Analysis shows that omega-3 fatty acids support heart and brain health

Analysis shows that omega-3 fatty acids support heart and brain health


from Karen Angelo

Omega-3 fatty acids, found in fish such as salmon, tuna and mackerel, are known to reduce heart disease risks for everyone. However, a new analysis finds that the benefits of omega-3 consumption on cardiovascular outcomes and cognitive function may differ by sex and race.

Biomedical and Food Sciences Assoc. Prof. Mahdi Garelnabi and his colleagues reviewed data from 24 studies, which included more than 700,000 individuals from several countries.

Published recently in the peer-reviewed journal Atherosclerosis, Thrombosis, and Vascular Biology, the analysis shows that supplementation of two of three omega-3 fatty acids improved cardiometabolic outcomes in black men as well as Asian women. In one of the studies, black participants who took omega-3 supplements had a 77% reduction in heart attacks compared to the general group.

Mahdi Garelnab of UMass Lowell

Assoc. Prof. Mahdi Garelnabi found that the benefits of omega-3 consumption on cardiovascular outcomes may differ by gender and race.

“We found that in some studies, black men who consumed omega-3 fatty acid supplements had improved outcomes compared to other ethnic groups,” says Gerelnabi, who chairs the Biology Organization’s Diversity, Equity, and Inclusion Committee. Vascular of North America and is chief laboratory director for the UMass Lowell Center for Population Health. “Given the prevalence of cardiovascular and cognitive decline associated with omega-3 fatty acid intake documented in this review, clinical recommendations such as dietary changes may be a cost-effective way to prevent disease.”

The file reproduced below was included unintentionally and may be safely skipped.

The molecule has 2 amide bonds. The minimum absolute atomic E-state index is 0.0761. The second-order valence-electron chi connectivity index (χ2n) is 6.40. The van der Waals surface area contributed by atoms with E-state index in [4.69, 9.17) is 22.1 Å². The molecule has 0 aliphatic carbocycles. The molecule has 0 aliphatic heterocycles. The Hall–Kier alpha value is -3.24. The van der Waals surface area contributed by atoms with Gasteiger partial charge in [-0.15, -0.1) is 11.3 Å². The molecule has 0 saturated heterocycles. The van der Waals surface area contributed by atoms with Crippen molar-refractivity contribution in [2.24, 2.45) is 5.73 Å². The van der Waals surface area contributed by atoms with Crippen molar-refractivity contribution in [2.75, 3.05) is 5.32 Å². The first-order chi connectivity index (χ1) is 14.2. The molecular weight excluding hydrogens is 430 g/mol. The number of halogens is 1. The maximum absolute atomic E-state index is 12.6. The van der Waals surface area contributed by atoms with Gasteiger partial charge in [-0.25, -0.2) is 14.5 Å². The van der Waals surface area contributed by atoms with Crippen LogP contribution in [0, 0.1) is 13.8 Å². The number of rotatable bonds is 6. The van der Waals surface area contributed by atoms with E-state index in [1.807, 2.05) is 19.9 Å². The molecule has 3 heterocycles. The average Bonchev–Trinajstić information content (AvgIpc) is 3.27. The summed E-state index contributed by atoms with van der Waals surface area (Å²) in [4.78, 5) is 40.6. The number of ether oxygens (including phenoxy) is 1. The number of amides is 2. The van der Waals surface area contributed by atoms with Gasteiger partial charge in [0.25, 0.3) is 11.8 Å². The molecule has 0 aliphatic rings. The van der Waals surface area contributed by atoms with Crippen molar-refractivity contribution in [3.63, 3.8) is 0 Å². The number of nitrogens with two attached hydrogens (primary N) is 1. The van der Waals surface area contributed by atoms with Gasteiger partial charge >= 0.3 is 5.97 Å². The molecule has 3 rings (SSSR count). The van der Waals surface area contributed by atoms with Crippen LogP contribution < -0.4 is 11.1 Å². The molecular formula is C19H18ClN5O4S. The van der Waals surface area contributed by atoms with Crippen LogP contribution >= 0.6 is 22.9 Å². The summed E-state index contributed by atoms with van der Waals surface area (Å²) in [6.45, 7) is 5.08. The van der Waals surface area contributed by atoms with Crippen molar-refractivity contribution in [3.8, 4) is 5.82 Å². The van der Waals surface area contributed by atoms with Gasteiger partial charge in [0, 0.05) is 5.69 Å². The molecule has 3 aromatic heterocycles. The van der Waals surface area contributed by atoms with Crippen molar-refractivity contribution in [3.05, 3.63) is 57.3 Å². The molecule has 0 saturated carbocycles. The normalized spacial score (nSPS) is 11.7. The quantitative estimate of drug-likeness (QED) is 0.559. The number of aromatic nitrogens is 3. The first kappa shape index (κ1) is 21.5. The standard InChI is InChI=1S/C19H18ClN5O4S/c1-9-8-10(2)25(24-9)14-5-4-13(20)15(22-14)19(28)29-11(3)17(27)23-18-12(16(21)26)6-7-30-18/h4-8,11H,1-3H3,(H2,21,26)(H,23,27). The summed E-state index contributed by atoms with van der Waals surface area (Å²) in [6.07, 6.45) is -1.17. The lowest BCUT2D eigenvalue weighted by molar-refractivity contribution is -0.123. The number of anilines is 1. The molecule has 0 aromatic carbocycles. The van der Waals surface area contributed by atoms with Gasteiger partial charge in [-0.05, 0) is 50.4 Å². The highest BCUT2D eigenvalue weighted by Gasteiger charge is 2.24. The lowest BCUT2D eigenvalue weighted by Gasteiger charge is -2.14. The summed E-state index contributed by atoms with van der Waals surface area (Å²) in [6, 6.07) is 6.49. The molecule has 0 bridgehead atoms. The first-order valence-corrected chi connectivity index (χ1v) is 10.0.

In the United States, one in five deaths is caused by cardiovascular disease for both men and women. In 2019, African Americans were 30 percent more likely to die from heart disease than non-Hispanic whites, according to the U.S. Department of Health and Human Services’ Office of Minority Health.

What are Omega-3 fatty acids?

Omega-3 fatty acids provide the body with energy and protect against inflammation in the cardiovascular, neurological and endocrine systems. Specific types of omega-3 include DHA (docosahexaenoic acid) and EPA (eicosapentaenoic acid), both found in fish, and ALA (alpha-linolenic acid), which is found in plants. In addition to fatty fish, other foods that contain omega-3s include flax seeds, chia seeds, and walnuts.

The beneficial effect of fish appears to be due to the presence of EPA and DHA, which are found in fatty fish such as salmon, Atlantic mackerel, Atlantic herring, sardines, anchovies and tuna.

The benefits of oily fish for women

In 11 of the 24 studies, results for women were reported separately. The analysis found that Danish women who ate two servings of fatty fish a week had a 22% lower rate of heart attacks, compared to a 12% lower rate in men. Women in Shanghai had lower rates of death, cardiovascular death, and hemorrhagic stroke, while men did not. The benefit appears to be related to blood levels of EPA and DHA. Women in the highest fifth of omega-3 intake had lower rates of mortality and death from cardiovascular disease and Alzheimer’s.

“While omega-3 fatty acid intake is known to be beneficial for heart health for everyone, when omega-3 supplements were given to a diverse group of subjects, some studies show that black men and women and Asian women benefited the most than others. ethnic groups”, says Garelnabi.

Prevention of cognitive decline

Some of the long-term studies that were analyzed suggest that eating two servings of fish per week was associated with a 30% reduction in Alzheimer’s disease for all populations. In randomized controlled trials of EPA and DHA supplementation, women have improved cognitive function.

“DHA appears more beneficial than EPA, and supplementation is most beneficial when started before cognitive decline,” says Garelnabi.

Eating healthy foods is better than consuming supplements

Although some of the study participants consumed supplements as part of the trial, the USDA, the American Heart Association and other professional organizations recommend getting the right nutrients from foods rather than supplements. However, for people with certain risk factors, such as high cholesterol and blood pressure, doctors may consider prescribing supplements or a change in diet in addition to other treatments.

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